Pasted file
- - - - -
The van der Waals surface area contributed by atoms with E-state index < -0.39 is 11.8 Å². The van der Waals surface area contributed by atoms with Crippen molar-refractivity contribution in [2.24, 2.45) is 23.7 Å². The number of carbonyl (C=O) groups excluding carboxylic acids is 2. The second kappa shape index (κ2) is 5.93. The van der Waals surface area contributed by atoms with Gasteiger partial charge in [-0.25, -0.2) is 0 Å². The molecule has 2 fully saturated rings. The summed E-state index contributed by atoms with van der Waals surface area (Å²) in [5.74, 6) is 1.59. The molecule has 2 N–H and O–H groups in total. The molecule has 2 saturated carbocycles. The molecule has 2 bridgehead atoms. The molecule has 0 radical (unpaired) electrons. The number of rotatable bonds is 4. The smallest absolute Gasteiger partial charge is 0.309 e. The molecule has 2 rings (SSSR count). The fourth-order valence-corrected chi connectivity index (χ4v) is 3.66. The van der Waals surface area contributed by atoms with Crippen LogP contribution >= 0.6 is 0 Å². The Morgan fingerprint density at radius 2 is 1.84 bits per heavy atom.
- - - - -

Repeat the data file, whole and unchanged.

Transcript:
The van der Waals surface area contributed by atoms with E-state index < -0.39 is 11.8 Å². The van der Waals surface area contributed by atoms with Crippen molar-refractivity contribution in [2.24, 2.45) is 23.7 Å². The number of carbonyl (C=O) groups excluding carboxylic acids is 2. The second kappa shape index (κ2) is 5.93. The van der Waals surface area contributed by atoms with Gasteiger partial charge in [-0.25, -0.2) is 0 Å². The molecule has 2 fully saturated rings. The summed E-state index contributed by atoms with van der Waals surface area (Å²) in [5.74, 6) is 1.59. The molecule has 2 N–H and O–H groups in total. The molecule has 2 saturated carbocycles. The molecule has 2 bridgehead atoms. The molecule has 0 radical (unpaired) electrons. The number of rotatable bonds is 4. The smallest absolute Gasteiger partial charge is 0.309 e. The molecule has 2 rings (SSSR count). The fourth-order valence-corrected chi connectivity index (χ4v) is 3.66. The van der Waals surface area contributed by atoms with Crippen LogP contribution >= 0.6 is 0 Å². The Morgan fingerprint density at radius 2 is 1.84 bits per heavy atom.